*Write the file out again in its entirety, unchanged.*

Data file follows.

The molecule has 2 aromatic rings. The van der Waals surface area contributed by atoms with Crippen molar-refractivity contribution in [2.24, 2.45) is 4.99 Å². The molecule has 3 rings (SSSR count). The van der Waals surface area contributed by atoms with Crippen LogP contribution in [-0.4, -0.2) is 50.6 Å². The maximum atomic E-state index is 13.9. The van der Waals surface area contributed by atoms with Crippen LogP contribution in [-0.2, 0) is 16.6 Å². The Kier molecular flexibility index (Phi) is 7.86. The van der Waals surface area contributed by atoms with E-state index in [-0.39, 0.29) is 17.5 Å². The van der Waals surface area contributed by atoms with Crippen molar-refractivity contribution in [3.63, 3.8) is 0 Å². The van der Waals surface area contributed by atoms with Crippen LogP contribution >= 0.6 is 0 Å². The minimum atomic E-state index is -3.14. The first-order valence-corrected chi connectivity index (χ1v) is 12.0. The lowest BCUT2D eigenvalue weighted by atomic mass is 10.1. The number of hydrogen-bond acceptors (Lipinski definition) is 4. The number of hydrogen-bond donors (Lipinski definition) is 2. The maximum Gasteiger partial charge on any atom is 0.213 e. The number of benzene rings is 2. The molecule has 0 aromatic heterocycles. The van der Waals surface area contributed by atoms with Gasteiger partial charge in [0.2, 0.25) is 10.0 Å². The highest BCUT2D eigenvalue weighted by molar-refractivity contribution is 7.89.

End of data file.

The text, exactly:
The molecule has 2 aromatic rings. The van der Waals surface area contributed by atoms with Crippen molar-refractivity contribution in [2.24, 2.45) is 4.99 Å². The molecule has 3 rings (SSSR count). The van der Waals surface area contributed by atoms with Crippen LogP contribution in [-0.4, -0.2) is 50.6 Å². The maximum atomic E-state index is 13.9. The van der Waals surface area contributed by atoms with Crippen LogP contribution in [-0.2, 0) is 16.6 Å². The Kier molecular flexibility index (Phi) is 7.86. The van der Waals surface area contributed by atoms with E-state index in [-0.39, 0.29) is 17.5 Å². The van der Waals surface area contributed by atoms with Crippen molar-refractivity contribution in [3.63, 3.8) is 0 Å². The van der Waals surface area contributed by atoms with Crippen LogP contribution >= 0.6 is 0 Å². The minimum atomic E-state index is -3.14. The first-order valence-corrected chi connectivity index (χ1v) is 12.0. The lowest BCUT2D eigenvalue weighted by atomic mass is 10.1. The number of hydrogen-bond acceptors (Lipinski definition) is 4. The number of hydrogen-bond donors (Lipinski definition) is 2. The maximum Gasteiger partial charge on any atom is 0.213 e. The number of benzene rings is 2. The molecule has 0 aromatic heterocycles. The van der Waals surface area contributed by atoms with Gasteiger partial charge in [0.2, 0.25) is 10.0 Å². The highest BCUT2D eigenvalue weighted by molar-refractivity contribution is 7.89.